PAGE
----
On a personal level do you like some forms of heat treating over others? My personal feeling is that carburizing is the bedrock of all forms of heat treating but I realize not everybody might agree with me.
“I appreciate the thought that Carburizing and IBQ hardening is a staple in this industry and we do a significant amount of these type of conventional processes but we also like the more complex processes that we are having great successes with, for example CCC in our Stainless belt brazing furnaces at the Coldwater Michigan facility.“
Do you see much changing when it comes to equipment or will be still be seeing batch IQ furnaces when you and I are old and grey?
“Well Gord, if you haven’t noticed, we are old & grey. I think the technology will continue to improve, but batch IQ will always be a key piece of equipment due to its versatility, repeatability and dependability. We will continue to see things we never dreamt of, like improved automation and more reliable control and testing equipment. For example SSI has developed an instrument to test Carbon potential on the fly without the expense of a conventional Carbon analyser.”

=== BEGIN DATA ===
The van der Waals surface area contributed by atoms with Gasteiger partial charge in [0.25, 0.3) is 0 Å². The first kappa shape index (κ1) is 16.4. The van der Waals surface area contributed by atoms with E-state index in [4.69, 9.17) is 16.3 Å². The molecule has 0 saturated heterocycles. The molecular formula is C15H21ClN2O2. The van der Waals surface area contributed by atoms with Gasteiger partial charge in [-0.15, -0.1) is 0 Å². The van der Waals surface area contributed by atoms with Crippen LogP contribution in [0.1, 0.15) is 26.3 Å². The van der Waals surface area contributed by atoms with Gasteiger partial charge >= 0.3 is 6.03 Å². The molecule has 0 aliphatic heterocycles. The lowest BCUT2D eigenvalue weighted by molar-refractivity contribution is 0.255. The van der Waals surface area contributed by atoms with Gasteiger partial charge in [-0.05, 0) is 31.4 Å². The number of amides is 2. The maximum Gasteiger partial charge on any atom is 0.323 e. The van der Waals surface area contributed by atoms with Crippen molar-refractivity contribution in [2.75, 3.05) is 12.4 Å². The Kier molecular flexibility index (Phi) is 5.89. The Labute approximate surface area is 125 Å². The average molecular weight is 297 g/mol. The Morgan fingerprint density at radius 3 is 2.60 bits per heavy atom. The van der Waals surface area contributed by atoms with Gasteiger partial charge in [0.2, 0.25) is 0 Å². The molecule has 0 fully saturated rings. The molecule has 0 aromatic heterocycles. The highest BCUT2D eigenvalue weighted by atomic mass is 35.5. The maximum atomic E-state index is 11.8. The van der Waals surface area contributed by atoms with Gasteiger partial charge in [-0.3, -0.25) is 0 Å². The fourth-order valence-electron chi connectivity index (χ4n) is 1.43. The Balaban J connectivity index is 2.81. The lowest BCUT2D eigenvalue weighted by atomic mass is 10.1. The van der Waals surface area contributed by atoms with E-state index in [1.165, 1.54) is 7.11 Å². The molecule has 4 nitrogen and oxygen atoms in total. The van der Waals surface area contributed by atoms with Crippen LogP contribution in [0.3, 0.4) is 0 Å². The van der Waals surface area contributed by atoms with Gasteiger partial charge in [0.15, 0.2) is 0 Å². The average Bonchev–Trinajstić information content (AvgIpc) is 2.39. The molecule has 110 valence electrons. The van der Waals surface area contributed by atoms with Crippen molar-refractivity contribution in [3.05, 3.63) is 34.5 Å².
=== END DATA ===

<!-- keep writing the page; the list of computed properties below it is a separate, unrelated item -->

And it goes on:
At the beginning of this interview I mentioned that Bluewater is the largest US based commercial heat treater which is absolutely true. However in terms of the number of plants in North America UK based Bodycote is larger. This brings me to the point that many compare Bodycote and Bluewater Thermal-what differences or different philosophies do you see between the two companies?
“I have to say that Bodycote is a strong company that I hold in high regard. Before joining the private sector, I worked for Bodycote for many years, during which time I built some of the best and strongest relationships I have today. I would guide you to read the financial reporting package that BC sends out to understand their direction and strategy/philosophy . Bluewater is focused on having the strongest team possible while fostering a great company culture. We will continue to appreciate organic growth combined with making long term partnerships. We also are open to strategic acquisitive investments.”